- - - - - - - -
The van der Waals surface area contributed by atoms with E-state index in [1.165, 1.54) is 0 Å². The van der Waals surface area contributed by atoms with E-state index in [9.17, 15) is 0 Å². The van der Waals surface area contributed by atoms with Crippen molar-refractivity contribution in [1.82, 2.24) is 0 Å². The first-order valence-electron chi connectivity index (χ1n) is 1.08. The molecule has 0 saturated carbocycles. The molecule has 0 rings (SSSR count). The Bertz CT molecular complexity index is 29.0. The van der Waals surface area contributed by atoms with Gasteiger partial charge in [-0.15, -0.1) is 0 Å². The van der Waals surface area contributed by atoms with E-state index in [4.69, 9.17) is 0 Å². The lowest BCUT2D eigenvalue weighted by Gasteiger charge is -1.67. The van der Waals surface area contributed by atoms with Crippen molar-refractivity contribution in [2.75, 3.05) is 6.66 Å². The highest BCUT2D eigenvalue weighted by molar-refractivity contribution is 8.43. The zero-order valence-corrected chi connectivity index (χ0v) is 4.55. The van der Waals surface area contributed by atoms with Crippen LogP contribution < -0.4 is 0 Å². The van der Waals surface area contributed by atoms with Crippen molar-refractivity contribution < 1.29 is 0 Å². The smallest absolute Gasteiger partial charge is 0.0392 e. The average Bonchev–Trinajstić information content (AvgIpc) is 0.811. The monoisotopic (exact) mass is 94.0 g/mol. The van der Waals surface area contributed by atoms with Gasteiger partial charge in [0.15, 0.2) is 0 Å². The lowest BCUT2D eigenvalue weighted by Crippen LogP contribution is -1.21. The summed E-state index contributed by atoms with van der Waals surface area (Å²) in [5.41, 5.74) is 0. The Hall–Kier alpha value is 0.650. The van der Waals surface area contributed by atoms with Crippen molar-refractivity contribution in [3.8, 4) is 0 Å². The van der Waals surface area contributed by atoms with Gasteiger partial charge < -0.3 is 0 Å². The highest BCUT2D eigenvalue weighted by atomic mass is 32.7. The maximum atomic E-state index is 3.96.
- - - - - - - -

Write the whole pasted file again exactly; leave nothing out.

The van der Waals surface area contributed by atoms with E-state index in [1.165, 1.54) is 0 Å². The van der Waals surface area contributed by atoms with E-state index in [9.17, 15) is 0 Å². The van der Waals surface area contributed by atoms with Crippen molar-refractivity contribution in [1.82, 2.24) is 0 Å². The first-order valence-electron chi connectivity index (χ1n) is 1.08. The molecule has 0 saturated carbocycles. The molecule has 0 rings (SSSR count). The Bertz CT molecular complexity index is 29.0. The van der Waals surface area contributed by atoms with Gasteiger partial charge in [-0.15, -0.1) is 0 Å². The van der Waals surface area contributed by atoms with E-state index in [4.69, 9.17) is 0 Å². The lowest BCUT2D eigenvalue weighted by Gasteiger charge is -1.67. The van der Waals surface area contributed by atoms with Crippen molar-refractivity contribution in [2.75, 3.05) is 6.66 Å². The highest BCUT2D eigenvalue weighted by molar-refractivity contribution is 8.43. The zero-order valence-corrected chi connectivity index (χ0v) is 4.55. The van der Waals surface area contributed by atoms with Crippen LogP contribution < -0.4 is 0 Å². The van der Waals surface area contributed by atoms with Crippen molar-refractivity contribution < 1.29 is 0 Å². The smallest absolute Gasteiger partial charge is 0.0392 e. The average Bonchev–Trinajstić information content (AvgIpc) is 0.811. The monoisotopic (exact) mass is 94.0 g/mol. The van der Waals surface area contributed by atoms with Gasteiger partial charge in [0.15, 0.2) is 0 Å². The lowest BCUT2D eigenvalue weighted by Crippen LogP contribution is -1.21. The summed E-state index contributed by atoms with van der Waals surface area (Å²) in [5.41, 5.74) is 0. The Hall–Kier alpha value is 0.650. The van der Waals surface area contributed by atoms with Crippen molar-refractivity contribution in [3.8, 4) is 0 Å². The van der Waals surface area contributed by atoms with Gasteiger partial charge < -0.3 is 0 Å². The highest BCUT2D eigenvalue weighted by atomic mass is 32.7. The maximum atomic E-state index is 3.96.